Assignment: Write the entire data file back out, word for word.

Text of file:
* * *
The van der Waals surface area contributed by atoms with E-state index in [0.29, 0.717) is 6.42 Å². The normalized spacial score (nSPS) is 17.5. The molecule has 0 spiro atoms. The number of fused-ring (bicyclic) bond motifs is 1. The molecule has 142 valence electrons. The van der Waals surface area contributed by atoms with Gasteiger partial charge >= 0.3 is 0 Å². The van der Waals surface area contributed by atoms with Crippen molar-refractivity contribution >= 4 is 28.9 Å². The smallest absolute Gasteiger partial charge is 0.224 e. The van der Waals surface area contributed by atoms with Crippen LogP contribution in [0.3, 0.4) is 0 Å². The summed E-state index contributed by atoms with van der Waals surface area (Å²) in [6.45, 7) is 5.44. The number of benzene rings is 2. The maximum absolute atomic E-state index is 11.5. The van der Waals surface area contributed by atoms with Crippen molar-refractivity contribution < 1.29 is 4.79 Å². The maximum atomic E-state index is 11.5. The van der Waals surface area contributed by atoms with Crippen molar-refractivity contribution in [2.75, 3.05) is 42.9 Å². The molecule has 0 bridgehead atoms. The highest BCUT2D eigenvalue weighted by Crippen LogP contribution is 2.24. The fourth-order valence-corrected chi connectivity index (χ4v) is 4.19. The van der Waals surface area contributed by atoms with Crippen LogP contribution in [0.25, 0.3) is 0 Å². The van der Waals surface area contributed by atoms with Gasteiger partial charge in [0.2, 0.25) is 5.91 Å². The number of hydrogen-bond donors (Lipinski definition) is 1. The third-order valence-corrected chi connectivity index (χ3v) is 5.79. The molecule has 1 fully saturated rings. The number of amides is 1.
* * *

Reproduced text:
The van der Waals surface area contributed by atoms with E-state index in [0.29, 0.717) is 6.42 Å². The normalized spacial score (nSPS) is 17.5. The molecule has 0 spiro atoms. The number of fused-ring (bicyclic) bond motifs is 1. The molecule has 142 valence electrons. The van der Waals surface area contributed by atoms with Gasteiger partial charge >= 0.3 is 0 Å². The van der Waals surface area contributed by atoms with Crippen molar-refractivity contribution >= 4 is 28.9 Å². The smallest absolute Gasteiger partial charge is 0.224 e. The van der Waals surface area contributed by atoms with Crippen LogP contribution in [0.3, 0.4) is 0 Å². The summed E-state index contributed by atoms with van der Waals surface area (Å²) in [6.45, 7) is 5.44. The number of benzene rings is 2. The maximum absolute atomic E-state index is 11.5. The van der Waals surface area contributed by atoms with Crippen molar-refractivity contribution < 1.29 is 4.79 Å². The maximum atomic E-state index is 11.5. The van der Waals surface area contributed by atoms with Crippen molar-refractivity contribution in [2.75, 3.05) is 42.9 Å². The molecule has 0 bridgehead atoms. The highest BCUT2D eigenvalue weighted by Crippen LogP contribution is 2.24. The fourth-order valence-corrected chi connectivity index (χ4v) is 4.19. The van der Waals surface area contributed by atoms with Crippen LogP contribution in [0.25, 0.3) is 0 Å². The van der Waals surface area contributed by atoms with Gasteiger partial charge in [0.2, 0.25) is 5.91 Å². The number of hydrogen-bond donors (Lipinski definition) is 1. The third-order valence-corrected chi connectivity index (χ3v) is 5.79. The molecule has 1 fully saturated rings. The number of amides is 1.